Lights 2 and 3 - There were 2 SB800’s one on each side behind the model, with grid or snoot, acting as kicker lights and putting a highlight around her arms and shoulders.

Light #4 - A bare SB-25 flash on a boom right above her providing a kiss of light on her hair.

Fill was ambient light.

My assistant sprayed some water around Amara to create a fresh “real” feeling.

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Antique window shopping in Crockett, TX

March 21st, 2010 — 11:17pm

As I mentioned in a previous post, we spent the last Fri and Sat in East Texas, at the Big Thicket National Preserve, and also visiting some towns in this part of the state.  We enjoyed Nacogdoches, the oldest town in Texas, and we spent time strolling around downtown and visiting antique shops.   Around 1700, the Spanish began establishing missions in and around Nacogdoches, and we saw some of the old buildings from the town’s past.   In looking around I also found some interesting cameras, like Kodak brownies.  I found several, ranging in price from $20 to $50.  I took a picture of this Six-16 model, apparently manufactured in the US between 1938 and 1942.  I loved the trapezoidal body and the metal construction!  I think the name Six-16 came from the type of film it used, Kodak 616 film.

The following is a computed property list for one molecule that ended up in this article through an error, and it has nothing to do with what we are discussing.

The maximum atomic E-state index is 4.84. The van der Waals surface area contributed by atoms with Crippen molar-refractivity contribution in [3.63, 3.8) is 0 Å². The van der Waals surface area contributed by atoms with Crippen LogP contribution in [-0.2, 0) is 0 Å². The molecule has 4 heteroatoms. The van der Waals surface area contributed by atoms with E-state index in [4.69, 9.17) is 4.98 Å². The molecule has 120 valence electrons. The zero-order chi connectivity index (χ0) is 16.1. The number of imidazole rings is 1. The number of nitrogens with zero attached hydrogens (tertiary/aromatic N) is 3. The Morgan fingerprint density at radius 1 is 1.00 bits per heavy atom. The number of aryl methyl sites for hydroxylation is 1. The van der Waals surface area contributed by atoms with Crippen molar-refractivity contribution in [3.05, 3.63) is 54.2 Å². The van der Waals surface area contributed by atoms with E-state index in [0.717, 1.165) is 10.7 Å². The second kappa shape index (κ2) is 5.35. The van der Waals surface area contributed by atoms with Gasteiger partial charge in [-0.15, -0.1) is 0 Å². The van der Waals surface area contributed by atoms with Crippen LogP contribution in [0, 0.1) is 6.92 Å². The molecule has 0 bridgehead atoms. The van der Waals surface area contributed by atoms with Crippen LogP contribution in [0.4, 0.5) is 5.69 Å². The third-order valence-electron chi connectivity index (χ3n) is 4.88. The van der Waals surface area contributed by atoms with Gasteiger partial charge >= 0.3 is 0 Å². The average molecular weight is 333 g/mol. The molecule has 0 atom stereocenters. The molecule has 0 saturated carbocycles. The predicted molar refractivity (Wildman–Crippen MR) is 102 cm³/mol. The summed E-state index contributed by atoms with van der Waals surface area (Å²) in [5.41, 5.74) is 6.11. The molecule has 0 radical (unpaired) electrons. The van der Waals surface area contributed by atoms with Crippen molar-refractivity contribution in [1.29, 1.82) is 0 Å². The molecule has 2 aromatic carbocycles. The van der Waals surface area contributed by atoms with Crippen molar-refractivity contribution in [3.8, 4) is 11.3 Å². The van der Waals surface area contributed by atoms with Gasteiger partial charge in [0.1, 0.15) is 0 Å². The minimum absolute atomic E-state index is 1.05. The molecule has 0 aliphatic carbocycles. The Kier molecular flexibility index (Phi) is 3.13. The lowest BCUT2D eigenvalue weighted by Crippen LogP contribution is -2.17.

Kodak Six-16 Brownie

Kodak Six-16 Brownie

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My son

March 21st, 2010 — 11:00pm

This week  I had access to my son as a photographic subject, given that he was on Spring break.  For the most part he was a willing and patient model, tolerating my interruptions and going along with ideas for images.   Below are some images we created together - some more spontaenous than others, but all of them with his collaboration and consent.

The first one was done outside the house.  Pablo was playing with a buddy and I asked him to have his portrait made on the grass.  He agreed, although not very enthusiastically, and after a couple of jokes he was giving me a natural, wonderful expression, which I capture on the image below.

Pablos natural joy

Pablo's natural joy

Pablo having his lunch - he was enjoying this Chinese plate with strange veggies and mushrooms, but it was really too much food… at the end he was visibly expressing his displeasure at having to finish his meal.  And I think he was acting a little for the camera too.

Do I need to eat all this?

Do I need to eat all this?